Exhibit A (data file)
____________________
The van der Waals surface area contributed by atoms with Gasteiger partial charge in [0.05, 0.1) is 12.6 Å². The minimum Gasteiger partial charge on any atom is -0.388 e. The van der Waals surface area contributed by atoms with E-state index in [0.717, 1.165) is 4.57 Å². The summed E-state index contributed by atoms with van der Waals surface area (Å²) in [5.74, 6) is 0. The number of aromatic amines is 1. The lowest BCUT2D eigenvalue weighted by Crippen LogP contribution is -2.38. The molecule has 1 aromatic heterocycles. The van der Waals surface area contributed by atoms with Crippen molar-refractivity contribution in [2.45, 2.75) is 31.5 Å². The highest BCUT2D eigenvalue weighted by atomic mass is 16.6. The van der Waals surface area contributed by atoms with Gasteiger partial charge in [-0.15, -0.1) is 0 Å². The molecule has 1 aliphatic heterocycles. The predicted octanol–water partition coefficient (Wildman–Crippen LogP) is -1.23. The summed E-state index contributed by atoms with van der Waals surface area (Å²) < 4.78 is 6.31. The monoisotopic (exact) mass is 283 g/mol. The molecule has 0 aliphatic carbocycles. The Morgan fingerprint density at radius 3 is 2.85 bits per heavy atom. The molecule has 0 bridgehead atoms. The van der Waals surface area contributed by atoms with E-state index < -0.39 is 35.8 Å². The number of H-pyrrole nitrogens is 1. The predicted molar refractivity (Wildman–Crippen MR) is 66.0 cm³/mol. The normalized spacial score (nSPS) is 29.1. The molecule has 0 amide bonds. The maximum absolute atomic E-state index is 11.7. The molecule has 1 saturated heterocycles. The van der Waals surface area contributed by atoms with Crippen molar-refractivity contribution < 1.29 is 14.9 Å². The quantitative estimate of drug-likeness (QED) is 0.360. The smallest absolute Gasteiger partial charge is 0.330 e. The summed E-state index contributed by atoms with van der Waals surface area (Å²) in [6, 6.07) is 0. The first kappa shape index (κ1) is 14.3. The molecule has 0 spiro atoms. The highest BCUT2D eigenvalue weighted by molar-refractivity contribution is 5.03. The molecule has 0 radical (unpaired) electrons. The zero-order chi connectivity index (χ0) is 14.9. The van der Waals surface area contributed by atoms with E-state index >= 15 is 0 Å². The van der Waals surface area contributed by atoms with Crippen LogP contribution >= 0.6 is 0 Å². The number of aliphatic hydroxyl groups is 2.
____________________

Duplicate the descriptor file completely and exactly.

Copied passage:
The van der Waals surface area contributed by atoms with Gasteiger partial charge in [0.05, 0.1) is 12.6 Å². The minimum Gasteiger partial charge on any atom is -0.388 e. The van der Waals surface area contributed by atoms with E-state index in [0.717, 1.165) is 4.57 Å². The summed E-state index contributed by atoms with van der Waals surface area (Å²) in [5.74, 6) is 0. The number of aromatic amines is 1. The lowest BCUT2D eigenvalue weighted by Crippen LogP contribution is -2.38. The molecule has 1 aromatic heterocycles. The van der Waals surface area contributed by atoms with Crippen molar-refractivity contribution in [2.45, 2.75) is 31.5 Å². The highest BCUT2D eigenvalue weighted by atomic mass is 16.6. The van der Waals surface area contributed by atoms with Gasteiger partial charge in [-0.15, -0.1) is 0 Å². The molecule has 1 aliphatic heterocycles. The predicted octanol–water partition coefficient (Wildman–Crippen LogP) is -1.23. The summed E-state index contributed by atoms with van der Waals surface area (Å²) < 4.78 is 6.31. The monoisotopic (exact) mass is 283 g/mol. The molecule has 0 aliphatic carbocycles. The Morgan fingerprint density at radius 3 is 2.85 bits per heavy atom. The molecule has 0 bridgehead atoms. The van der Waals surface area contributed by atoms with E-state index < -0.39 is 35.8 Å². The number of H-pyrrole nitrogens is 1. The predicted molar refractivity (Wildman–Crippen MR) is 66.0 cm³/mol. The normalized spacial score (nSPS) is 29.1. The molecule has 0 amide bonds. The maximum absolute atomic E-state index is 11.7. The molecule has 1 saturated heterocycles. The van der Waals surface area contributed by atoms with Crippen molar-refractivity contribution < 1.29 is 14.9 Å². The quantitative estimate of drug-likeness (QED) is 0.360. The smallest absolute Gasteiger partial charge is 0.330 e. The summed E-state index contributed by atoms with van der Waals surface area (Å²) in [6, 6.07) is 0. The first kappa shape index (κ1) is 14.3. The molecule has 0 spiro atoms. The highest BCUT2D eigenvalue weighted by molar-refractivity contribution is 5.03. The molecule has 0 radical (unpaired) electrons. The zero-order chi connectivity index (χ0) is 14.9. The van der Waals surface area contributed by atoms with E-state index >= 15 is 0 Å². The van der Waals surface area contributed by atoms with Crippen LogP contribution >= 0.6 is 0 Å². The number of aliphatic hydroxyl groups is 2.